‘The Bad Batch’: Is Snoke a Clone From Kamino?

The Star Wars universe is an ever-evolving thing. While the movies have cooled down for the time being, the franchise’s TV entries continue to introduce new and exciting things that help fill out the story and lore. As one of the shows — Star Wars: The Bad Batch — comes to a close on Disney+, fans are left with a lot to think about regarding its many revelations about the Galaxy at the start of the Empire’s reign.

Star Wars logo on a glass case with Star Wars figurines
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Some have even started to theorize that one key detail about the story’s clones might shed some light on a plot point from one of the recent movies.

What is ‘Star Wars: The Bad Batch’?

The Bad Batch follows a group of Republic Clone Troopers with specialized mutations known as Clone Force 99, affectionately referred to as the Bad Batch. While they originally fought as loyal soldiers of the Republic, things took a turn when the events of Episode III — Revenge of the Sith happened at the start of the series, causing all clone troopers to turn on their Jedi comrades.

With all but one of the Batch unaffected by the hypnotic Order 66, Hunter, Wrecker, Tech, and Echo (all played by the unbelievably talented Dee Bradley Baker) defect with another deviant clone known as Omega (Michelle Ang) to begin life anew as soldiers of fortune, all while being hunted down by their brainwashed brother, Crosshair.

The series shows us the fate of the Republic’s clone troopers

One of the main discrepancies between the prequel Star Wars films (Episodes I, II, and III) and the original trilogy (Episodes IV, V, and VI) has to do with the main army in each era. During the prequels, the Republic uses cloned warriors to fight their battles, but by the time of the original trilogy, the Empire (which the Republic was turned into following the end of the war) use soldiers known as Stormtroopers who are normal recruits.

In The Bad Batch, we get to see how the Empire, motivated by saving money, decides to end their contract with the Kamino aliens who created their clones throughout the war. To this end, they begin to enlist regular people from around the Galaxy, using the clones that remain to train them.

It’s a clever way to explain how what’s essentially the same group of people went from all being proficient clone soldiers to the bumbling cannon fodder we see characters like Han Solo mow down like nothing.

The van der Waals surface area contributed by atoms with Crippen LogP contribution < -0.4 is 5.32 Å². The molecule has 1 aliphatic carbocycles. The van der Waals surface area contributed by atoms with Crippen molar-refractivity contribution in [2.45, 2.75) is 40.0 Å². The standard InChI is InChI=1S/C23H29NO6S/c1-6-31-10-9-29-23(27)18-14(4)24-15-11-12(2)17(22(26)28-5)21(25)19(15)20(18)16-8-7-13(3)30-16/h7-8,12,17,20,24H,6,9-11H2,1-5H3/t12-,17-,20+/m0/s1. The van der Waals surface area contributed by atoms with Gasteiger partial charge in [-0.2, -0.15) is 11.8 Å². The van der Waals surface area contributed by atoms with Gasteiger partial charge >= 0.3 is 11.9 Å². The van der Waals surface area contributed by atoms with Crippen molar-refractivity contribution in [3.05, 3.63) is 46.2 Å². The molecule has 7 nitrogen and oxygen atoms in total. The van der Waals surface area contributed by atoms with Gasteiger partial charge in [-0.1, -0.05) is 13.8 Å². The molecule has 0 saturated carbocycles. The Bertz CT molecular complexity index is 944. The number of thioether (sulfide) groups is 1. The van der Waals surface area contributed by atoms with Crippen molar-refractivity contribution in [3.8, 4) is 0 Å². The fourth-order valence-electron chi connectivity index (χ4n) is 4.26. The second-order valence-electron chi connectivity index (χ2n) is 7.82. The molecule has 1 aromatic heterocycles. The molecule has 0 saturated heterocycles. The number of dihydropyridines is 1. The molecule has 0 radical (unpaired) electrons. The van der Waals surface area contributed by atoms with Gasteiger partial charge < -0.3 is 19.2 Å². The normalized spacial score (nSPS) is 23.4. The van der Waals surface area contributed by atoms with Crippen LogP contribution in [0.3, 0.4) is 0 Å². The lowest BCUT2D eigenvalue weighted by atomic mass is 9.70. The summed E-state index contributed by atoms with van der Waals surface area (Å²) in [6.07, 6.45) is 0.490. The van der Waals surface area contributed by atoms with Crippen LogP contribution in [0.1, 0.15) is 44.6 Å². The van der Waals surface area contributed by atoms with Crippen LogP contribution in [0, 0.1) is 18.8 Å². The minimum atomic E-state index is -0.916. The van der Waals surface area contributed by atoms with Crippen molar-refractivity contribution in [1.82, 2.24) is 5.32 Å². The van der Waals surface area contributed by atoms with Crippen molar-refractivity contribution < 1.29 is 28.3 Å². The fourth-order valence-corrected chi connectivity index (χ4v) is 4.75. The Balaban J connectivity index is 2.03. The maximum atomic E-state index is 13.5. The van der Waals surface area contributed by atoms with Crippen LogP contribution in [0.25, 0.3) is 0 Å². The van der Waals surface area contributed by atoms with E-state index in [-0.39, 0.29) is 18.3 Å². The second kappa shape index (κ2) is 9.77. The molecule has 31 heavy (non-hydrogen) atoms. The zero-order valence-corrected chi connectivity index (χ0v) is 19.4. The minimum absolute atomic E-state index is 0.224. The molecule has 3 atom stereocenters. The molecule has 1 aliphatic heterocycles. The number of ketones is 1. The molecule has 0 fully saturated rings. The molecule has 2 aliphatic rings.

Kamino’s cloning technology might explain Snoke in the new trilogy

In the penultimate episode of The Bad Batch, the Empire steals the cloning technology and its technicians from the planet Kamino. Their goal was to prevent anyone else from raising an army of clones that could oppose them, as well as to quash any thoughts of rebellion among the Kaminoans themselves. As a result, the Empire became the only people in the Galaxy who could reliably clone someone.

Fast-forward to 2015 and the release of Episode VII — The Force Awakens. In this film, we get our first look at the imposing Sith villain known as Snoke. We knew little about him at this time, with any questions about who he was and where he came from left unanswered with his death in Episode VIII — The Last Jedi. Then, upon the premier of Episode IX — The Rise of Skywalker, we finally learned the truth; that Snoke was a genetically-engineered puppet controlled by Emperor Palpatine all along.

This revelation came as both a shock and disappointment to many, as plenty of fans felt it was an unnecessary explanation for a character who ultimately didn’t matter compared to the real villain of the new trilogy, Kylo Ren. Some also balked at the explanation itself due to the fact it didn’t seem to make much sense given that Snoke and Palpatine look nothing alike. There was also a bit of grumping about how it didn’t live up to people’s theories (Darth Jar Jar, anyone?).

With what we’ve now learned from The Bad Batch, though, the twist is easier to believe. Being reminded of both the Republic’s clones as well as the people who made them, plus the series’ focus on the deliberately augmented DNA of the Bad Batch themselves, it seems likely Snoke could have been a mixture of both Palpatine’s and Kaminoan DNA.

One user on Reddit added, “I like the idea that he’s based on the remnants of Kamino cloning tech, so he might have a bit of [Kaminoan] in him alongside the human that’s probably from Palpatine.” While the “why” of it all is still left hanging (“Why would Palpatine make his clone look so unlike himself?”), the “how” of it is a bit easier to swallow now.

RELATED: ‘Star Wars: The Clone Wars’ Already Had a Sequel Series Before ‘The Bad Batch’